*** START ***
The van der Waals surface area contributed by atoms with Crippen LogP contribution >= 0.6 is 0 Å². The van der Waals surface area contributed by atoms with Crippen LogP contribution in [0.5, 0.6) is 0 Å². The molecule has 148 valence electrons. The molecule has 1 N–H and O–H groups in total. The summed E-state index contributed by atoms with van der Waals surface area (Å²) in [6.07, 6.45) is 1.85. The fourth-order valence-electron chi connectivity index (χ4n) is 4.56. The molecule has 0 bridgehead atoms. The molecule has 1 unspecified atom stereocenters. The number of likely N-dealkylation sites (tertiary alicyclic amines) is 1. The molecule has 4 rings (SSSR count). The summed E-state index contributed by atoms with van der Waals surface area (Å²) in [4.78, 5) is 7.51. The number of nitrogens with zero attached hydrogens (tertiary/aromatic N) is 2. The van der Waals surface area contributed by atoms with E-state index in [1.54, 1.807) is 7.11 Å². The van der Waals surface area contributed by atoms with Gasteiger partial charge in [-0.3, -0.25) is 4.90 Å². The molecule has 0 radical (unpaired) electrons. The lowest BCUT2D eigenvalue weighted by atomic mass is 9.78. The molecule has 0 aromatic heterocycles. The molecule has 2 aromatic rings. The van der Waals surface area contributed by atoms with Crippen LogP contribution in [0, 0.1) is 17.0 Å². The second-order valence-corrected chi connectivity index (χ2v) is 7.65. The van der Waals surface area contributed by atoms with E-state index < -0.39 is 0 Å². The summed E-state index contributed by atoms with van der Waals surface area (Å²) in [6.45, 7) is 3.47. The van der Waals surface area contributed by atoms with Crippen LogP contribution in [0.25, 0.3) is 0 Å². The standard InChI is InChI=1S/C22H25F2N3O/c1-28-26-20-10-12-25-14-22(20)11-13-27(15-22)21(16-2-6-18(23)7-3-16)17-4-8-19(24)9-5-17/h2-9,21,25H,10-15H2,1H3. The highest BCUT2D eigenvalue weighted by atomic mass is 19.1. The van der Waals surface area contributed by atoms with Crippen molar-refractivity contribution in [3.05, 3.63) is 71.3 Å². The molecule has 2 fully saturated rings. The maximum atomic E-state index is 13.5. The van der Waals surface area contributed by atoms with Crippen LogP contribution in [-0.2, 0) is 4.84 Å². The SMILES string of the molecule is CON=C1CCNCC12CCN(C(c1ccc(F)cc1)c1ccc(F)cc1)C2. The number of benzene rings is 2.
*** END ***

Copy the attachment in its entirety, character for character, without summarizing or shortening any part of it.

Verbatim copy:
The van der Waals surface area contributed by atoms with Crippen LogP contribution >= 0.6 is 0 Å². The van der Waals surface area contributed by atoms with Crippen LogP contribution in [0.5, 0.6) is 0 Å². The molecule has 148 valence electrons. The molecule has 1 N–H and O–H groups in total. The summed E-state index contributed by atoms with van der Waals surface area (Å²) in [6.07, 6.45) is 1.85. The fourth-order valence-electron chi connectivity index (χ4n) is 4.56. The molecule has 0 bridgehead atoms. The molecule has 1 unspecified atom stereocenters. The number of likely N-dealkylation sites (tertiary alicyclic amines) is 1. The molecule has 4 rings (SSSR count). The summed E-state index contributed by atoms with van der Waals surface area (Å²) in [4.78, 5) is 7.51. The number of nitrogens with zero attached hydrogens (tertiary/aromatic N) is 2. The van der Waals surface area contributed by atoms with E-state index in [1.54, 1.807) is 7.11 Å². The van der Waals surface area contributed by atoms with Gasteiger partial charge in [-0.3, -0.25) is 4.90 Å². The molecule has 0 radical (unpaired) electrons. The lowest BCUT2D eigenvalue weighted by atomic mass is 9.78. The molecule has 0 aromatic heterocycles. The molecule has 2 aromatic rings. The van der Waals surface area contributed by atoms with Crippen LogP contribution in [0, 0.1) is 17.0 Å². The second-order valence-corrected chi connectivity index (χ2v) is 7.65. The van der Waals surface area contributed by atoms with E-state index < -0.39 is 0 Å². The summed E-state index contributed by atoms with van der Waals surface area (Å²) in [6.45, 7) is 3.47. The van der Waals surface area contributed by atoms with Crippen LogP contribution in [0.25, 0.3) is 0 Å². The standard InChI is InChI=1S/C22H25F2N3O/c1-28-26-20-10-12-25-14-22(20)11-13-27(15-22)21(16-2-6-18(23)7-3-16)17-4-8-19(24)9-5-17/h2-9,21,25H,10-15H2,1H3. The highest BCUT2D eigenvalue weighted by atomic mass is 19.1. The van der Waals surface area contributed by atoms with Crippen molar-refractivity contribution in [3.05, 3.63) is 71.3 Å². The molecule has 2 fully saturated rings. The maximum atomic E-state index is 13.5. The van der Waals surface area contributed by atoms with Crippen LogP contribution in [-0.2, 0) is 4.84 Å². The SMILES string of the molecule is CON=C1CCNCC12CCN(C(c1ccc(F)cc1)c1ccc(F)cc1)C2. The number of benzene rings is 2.